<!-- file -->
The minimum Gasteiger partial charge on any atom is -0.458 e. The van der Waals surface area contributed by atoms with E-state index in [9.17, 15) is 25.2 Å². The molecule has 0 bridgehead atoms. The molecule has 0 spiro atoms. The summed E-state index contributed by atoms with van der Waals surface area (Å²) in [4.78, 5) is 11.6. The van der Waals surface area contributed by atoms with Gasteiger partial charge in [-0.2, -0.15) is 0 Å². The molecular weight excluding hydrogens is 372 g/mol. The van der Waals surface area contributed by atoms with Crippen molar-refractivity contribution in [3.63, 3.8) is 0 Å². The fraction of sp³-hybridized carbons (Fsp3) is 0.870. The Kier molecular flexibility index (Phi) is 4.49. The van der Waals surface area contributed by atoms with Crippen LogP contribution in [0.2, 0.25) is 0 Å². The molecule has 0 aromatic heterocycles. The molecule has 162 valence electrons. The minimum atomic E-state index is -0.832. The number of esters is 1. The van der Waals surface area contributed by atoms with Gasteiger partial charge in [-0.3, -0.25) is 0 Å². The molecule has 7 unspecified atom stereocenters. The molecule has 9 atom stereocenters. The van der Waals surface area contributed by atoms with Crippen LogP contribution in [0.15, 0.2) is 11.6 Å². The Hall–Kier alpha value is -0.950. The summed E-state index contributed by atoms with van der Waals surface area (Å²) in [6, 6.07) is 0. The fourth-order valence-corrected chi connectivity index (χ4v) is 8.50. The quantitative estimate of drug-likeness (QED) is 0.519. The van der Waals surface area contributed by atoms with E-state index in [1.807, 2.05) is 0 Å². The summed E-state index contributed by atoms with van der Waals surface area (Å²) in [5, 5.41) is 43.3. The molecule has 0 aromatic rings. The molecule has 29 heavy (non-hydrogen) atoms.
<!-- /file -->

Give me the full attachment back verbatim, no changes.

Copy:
The minimum Gasteiger partial charge on any atom is -0.458 e. The van der Waals surface area contributed by atoms with E-state index in [9.17, 15) is 25.2 Å². The molecule has 0 bridgehead atoms. The molecule has 0 spiro atoms. The summed E-state index contributed by atoms with van der Waals surface area (Å²) in [4.78, 5) is 11.6. The van der Waals surface area contributed by atoms with Gasteiger partial charge in [-0.2, -0.15) is 0 Å². The molecular weight excluding hydrogens is 372 g/mol. The van der Waals surface area contributed by atoms with Crippen molar-refractivity contribution in [3.63, 3.8) is 0 Å². The fraction of sp³-hybridized carbons (Fsp3) is 0.870. The Kier molecular flexibility index (Phi) is 4.49. The van der Waals surface area contributed by atoms with Crippen LogP contribution in [0.2, 0.25) is 0 Å². The molecule has 0 aromatic heterocycles. The molecule has 162 valence electrons. The minimum atomic E-state index is -0.832. The number of esters is 1. The van der Waals surface area contributed by atoms with Gasteiger partial charge in [-0.3, -0.25) is 0 Å². The molecule has 7 unspecified atom stereocenters. The molecule has 9 atom stereocenters. The van der Waals surface area contributed by atoms with Crippen LogP contribution in [0.15, 0.2) is 11.6 Å². The Hall–Kier alpha value is -0.950. The summed E-state index contributed by atoms with van der Waals surface area (Å²) in [6, 6.07) is 0. The fourth-order valence-corrected chi connectivity index (χ4v) is 8.50. The quantitative estimate of drug-likeness (QED) is 0.519. The van der Waals surface area contributed by atoms with E-state index in [1.807, 2.05) is 0 Å². The summed E-state index contributed by atoms with van der Waals surface area (Å²) in [5, 5.41) is 43.3. The molecule has 0 aromatic rings. The molecule has 29 heavy (non-hydrogen) atoms.